Magnetic properties at the nanoscale, with new developments in SIESTA that make the study of systems with strong spin-orbit effects (including topological insulators) possible, as well as the study of magnetic anisotropies in thin films and other nanostructured materials. We have used the working versions in our study of hybrid organic-inorganic perovskites, layered graphene-based magnetic nanostructures and topological insulators. These materials are very promising in the development of spin-based applications, which are of great interest at the ICN2 as a whole. 

With respect to the existing research lines, we have made strong advances on:

Understanding the properties of 2D materials: Vertical stacks of transition metal dichalcogenides; grain boundaries and 1D polar discontinuities; graphene-based devices for DNA sequencing; and insights in the superconducting transition from STM experiments are all examples of our activities in 2D materials during 2016. 

Understanding nanostructured oxides: In collaboration with experimental colleagues in Argentina, we studied the mechanisms contributing to oxygen reduction reactions in manganites (La(1-x)SrxMnO3), identifying an increased oxygen vacancy concentration close to the surfaces that causes significant ionic conduction and enables the use of these nanostructured materials in solid oxide fuel cells in the “intermediate” temperature range. In addition to this collaboration, and motivated by the MaX Centre, we have established a new research collaboration with industry to advance oxygen diffusion in materials for sensor applications, which will run over the coming years.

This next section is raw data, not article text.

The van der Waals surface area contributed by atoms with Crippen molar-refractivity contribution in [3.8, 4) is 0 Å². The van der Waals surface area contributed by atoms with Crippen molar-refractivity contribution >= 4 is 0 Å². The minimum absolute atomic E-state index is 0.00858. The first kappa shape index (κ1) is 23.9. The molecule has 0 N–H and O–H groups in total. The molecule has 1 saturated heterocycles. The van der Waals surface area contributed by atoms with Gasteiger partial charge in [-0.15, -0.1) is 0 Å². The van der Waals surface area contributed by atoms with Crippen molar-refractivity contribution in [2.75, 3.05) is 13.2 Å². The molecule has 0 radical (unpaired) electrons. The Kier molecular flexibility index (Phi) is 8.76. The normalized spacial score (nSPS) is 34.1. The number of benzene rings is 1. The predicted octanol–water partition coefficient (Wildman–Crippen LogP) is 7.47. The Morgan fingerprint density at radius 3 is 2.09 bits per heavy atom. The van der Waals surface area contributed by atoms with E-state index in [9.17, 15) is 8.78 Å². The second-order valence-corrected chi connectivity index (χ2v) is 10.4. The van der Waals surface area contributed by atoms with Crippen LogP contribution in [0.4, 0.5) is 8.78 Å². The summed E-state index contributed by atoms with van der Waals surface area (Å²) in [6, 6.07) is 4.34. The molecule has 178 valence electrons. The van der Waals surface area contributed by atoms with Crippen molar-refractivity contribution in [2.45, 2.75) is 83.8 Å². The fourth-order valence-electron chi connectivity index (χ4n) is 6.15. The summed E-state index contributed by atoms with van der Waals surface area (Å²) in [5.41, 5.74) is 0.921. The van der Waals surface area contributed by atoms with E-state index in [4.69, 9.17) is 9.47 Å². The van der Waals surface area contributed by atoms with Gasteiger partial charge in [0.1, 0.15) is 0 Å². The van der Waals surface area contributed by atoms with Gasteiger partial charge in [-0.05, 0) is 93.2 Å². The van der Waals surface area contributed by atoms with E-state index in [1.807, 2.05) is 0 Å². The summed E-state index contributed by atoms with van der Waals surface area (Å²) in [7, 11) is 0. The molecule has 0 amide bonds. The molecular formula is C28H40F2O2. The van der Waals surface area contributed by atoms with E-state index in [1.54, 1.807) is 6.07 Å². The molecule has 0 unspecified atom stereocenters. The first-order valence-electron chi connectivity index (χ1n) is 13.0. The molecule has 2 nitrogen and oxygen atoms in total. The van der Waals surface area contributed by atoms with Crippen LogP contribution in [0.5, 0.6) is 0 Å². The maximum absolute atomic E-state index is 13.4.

Group Leader

Pablo Ordejón

CSIC Research Professor

Prof Ordejón earned his degree in Physics (1987) and PhD in Science (1992) at the Universidad Autónoma de Madrid. He worked as a postdoctoral researcher at the University of Illinois at Urbana-Champaign (USA) from 1992 to 1995, and as assistant professor at the Universidad de Oviedo from 1995 to 1999. In 1999 he obtained a research staff position at the Institut de Ciència de Materials de Barcelona (ICMAB-CSIC). In 2007 he moved to CIN2 (now ICN2) as the leader of the Theory and Simulation Group, where he is currently a CSIC Research Professor. Since July 2012 he has served as Director of the ICN2.

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Highlighted Publication

Nanotexturing to Enhance Photoluminescent Response of Atomically Thin Indium Selenide with Highly Tunable Band Gap
Brotons-Gisbert M., Andres-Penares D., Suh J., Hidalgo F., Abargues R., Rodríguez-Cantó P.J., Segura A., Cros A., Tobias G., Canadell E., Ordejón P., Wu J., Martínez-Pastor J.P., Sánchez-Royo J.F. Nano Letters (2016)